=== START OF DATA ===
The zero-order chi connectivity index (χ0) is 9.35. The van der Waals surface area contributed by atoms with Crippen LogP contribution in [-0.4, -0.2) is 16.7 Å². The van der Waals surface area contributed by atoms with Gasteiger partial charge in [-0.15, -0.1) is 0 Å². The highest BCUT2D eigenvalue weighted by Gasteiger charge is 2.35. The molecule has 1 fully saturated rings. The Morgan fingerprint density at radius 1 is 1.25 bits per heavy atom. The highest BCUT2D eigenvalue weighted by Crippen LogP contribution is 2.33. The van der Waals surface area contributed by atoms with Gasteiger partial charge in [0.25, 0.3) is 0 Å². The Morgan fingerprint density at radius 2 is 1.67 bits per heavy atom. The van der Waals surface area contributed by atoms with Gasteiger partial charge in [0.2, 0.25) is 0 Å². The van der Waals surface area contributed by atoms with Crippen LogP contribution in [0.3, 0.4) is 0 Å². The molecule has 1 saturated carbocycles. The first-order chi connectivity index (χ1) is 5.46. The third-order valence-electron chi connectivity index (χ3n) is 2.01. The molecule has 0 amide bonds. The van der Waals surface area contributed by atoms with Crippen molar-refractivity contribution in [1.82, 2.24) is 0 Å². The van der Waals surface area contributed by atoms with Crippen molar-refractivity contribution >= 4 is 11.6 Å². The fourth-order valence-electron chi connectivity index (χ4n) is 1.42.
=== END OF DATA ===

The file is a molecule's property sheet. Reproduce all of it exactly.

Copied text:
The zero-order chi connectivity index (χ0) is 9.35. The van der Waals surface area contributed by atoms with Crippen LogP contribution in [-0.4, -0.2) is 16.7 Å². The van der Waals surface area contributed by atoms with Gasteiger partial charge in [-0.15, -0.1) is 0 Å². The highest BCUT2D eigenvalue weighted by Gasteiger charge is 2.35. The molecule has 1 fully saturated rings. The Morgan fingerprint density at radius 1 is 1.25 bits per heavy atom. The highest BCUT2D eigenvalue weighted by Crippen LogP contribution is 2.33. The van der Waals surface area contributed by atoms with Gasteiger partial charge in [0.25, 0.3) is 0 Å². The Morgan fingerprint density at radius 2 is 1.67 bits per heavy atom. The van der Waals surface area contributed by atoms with Gasteiger partial charge in [0.2, 0.25) is 0 Å². The van der Waals surface area contributed by atoms with Crippen LogP contribution in [0.3, 0.4) is 0 Å². The molecule has 1 saturated carbocycles. The first-order chi connectivity index (χ1) is 5.46. The third-order valence-electron chi connectivity index (χ3n) is 2.01. The molecule has 0 amide bonds. The van der Waals surface area contributed by atoms with Crippen molar-refractivity contribution in [1.82, 2.24) is 0 Å². The van der Waals surface area contributed by atoms with Crippen molar-refractivity contribution >= 4 is 11.6 Å². The fourth-order valence-electron chi connectivity index (χ4n) is 1.42.